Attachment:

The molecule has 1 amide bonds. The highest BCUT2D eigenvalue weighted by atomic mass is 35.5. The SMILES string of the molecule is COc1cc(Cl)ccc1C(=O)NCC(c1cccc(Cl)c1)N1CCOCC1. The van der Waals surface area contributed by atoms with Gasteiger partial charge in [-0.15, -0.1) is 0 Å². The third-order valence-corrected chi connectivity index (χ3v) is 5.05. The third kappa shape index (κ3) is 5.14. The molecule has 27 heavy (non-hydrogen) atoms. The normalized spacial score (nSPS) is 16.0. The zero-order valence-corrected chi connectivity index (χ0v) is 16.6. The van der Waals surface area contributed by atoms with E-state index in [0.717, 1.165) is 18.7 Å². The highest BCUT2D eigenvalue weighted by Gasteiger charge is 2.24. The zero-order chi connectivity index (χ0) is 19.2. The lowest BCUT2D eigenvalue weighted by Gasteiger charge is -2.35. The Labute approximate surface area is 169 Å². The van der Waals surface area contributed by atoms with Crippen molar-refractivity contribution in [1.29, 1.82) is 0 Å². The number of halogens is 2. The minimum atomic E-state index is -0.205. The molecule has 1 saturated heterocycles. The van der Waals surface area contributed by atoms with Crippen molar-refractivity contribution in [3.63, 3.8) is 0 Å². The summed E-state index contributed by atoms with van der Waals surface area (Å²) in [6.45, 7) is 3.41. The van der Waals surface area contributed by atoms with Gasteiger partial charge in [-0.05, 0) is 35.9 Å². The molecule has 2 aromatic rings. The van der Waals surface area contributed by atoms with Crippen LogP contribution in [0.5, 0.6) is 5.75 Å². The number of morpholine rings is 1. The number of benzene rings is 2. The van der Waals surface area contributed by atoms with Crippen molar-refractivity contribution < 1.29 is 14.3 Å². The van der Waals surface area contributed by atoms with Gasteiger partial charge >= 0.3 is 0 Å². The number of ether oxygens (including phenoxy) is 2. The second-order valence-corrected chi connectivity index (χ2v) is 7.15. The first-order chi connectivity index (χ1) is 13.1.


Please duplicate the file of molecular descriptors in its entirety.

The molecule has 1 amide bonds. The highest BCUT2D eigenvalue weighted by atomic mass is 35.5. The SMILES string of the molecule is COc1cc(Cl)ccc1C(=O)NCC(c1cccc(Cl)c1)N1CCOCC1. The van der Waals surface area contributed by atoms with Gasteiger partial charge in [-0.15, -0.1) is 0 Å². The third-order valence-corrected chi connectivity index (χ3v) is 5.05. The third kappa shape index (κ3) is 5.14. The molecule has 27 heavy (non-hydrogen) atoms. The normalized spacial score (nSPS) is 16.0. The zero-order valence-corrected chi connectivity index (χ0v) is 16.6. The van der Waals surface area contributed by atoms with E-state index in [0.717, 1.165) is 18.7 Å². The highest BCUT2D eigenvalue weighted by Gasteiger charge is 2.24. The zero-order chi connectivity index (χ0) is 19.2. The lowest BCUT2D eigenvalue weighted by Gasteiger charge is -2.35. The Labute approximate surface area is 169 Å². The van der Waals surface area contributed by atoms with Crippen molar-refractivity contribution in [1.29, 1.82) is 0 Å². The number of halogens is 2. The minimum atomic E-state index is -0.205. The molecule has 1 saturated heterocycles. The van der Waals surface area contributed by atoms with Crippen molar-refractivity contribution in [3.63, 3.8) is 0 Å². The summed E-state index contributed by atoms with van der Waals surface area (Å²) in [6.45, 7) is 3.41. The van der Waals surface area contributed by atoms with Gasteiger partial charge in [-0.05, 0) is 35.9 Å². The molecule has 2 aromatic rings. The van der Waals surface area contributed by atoms with Crippen LogP contribution in [0.5, 0.6) is 5.75 Å². The number of morpholine rings is 1. The number of benzene rings is 2. The van der Waals surface area contributed by atoms with Crippen molar-refractivity contribution < 1.29 is 14.3 Å². The van der Waals surface area contributed by atoms with Gasteiger partial charge >= 0.3 is 0 Å². The number of ether oxygens (including phenoxy) is 2. The second-order valence-corrected chi connectivity index (χ2v) is 7.15. The first-order chi connectivity index (χ1) is 13.1.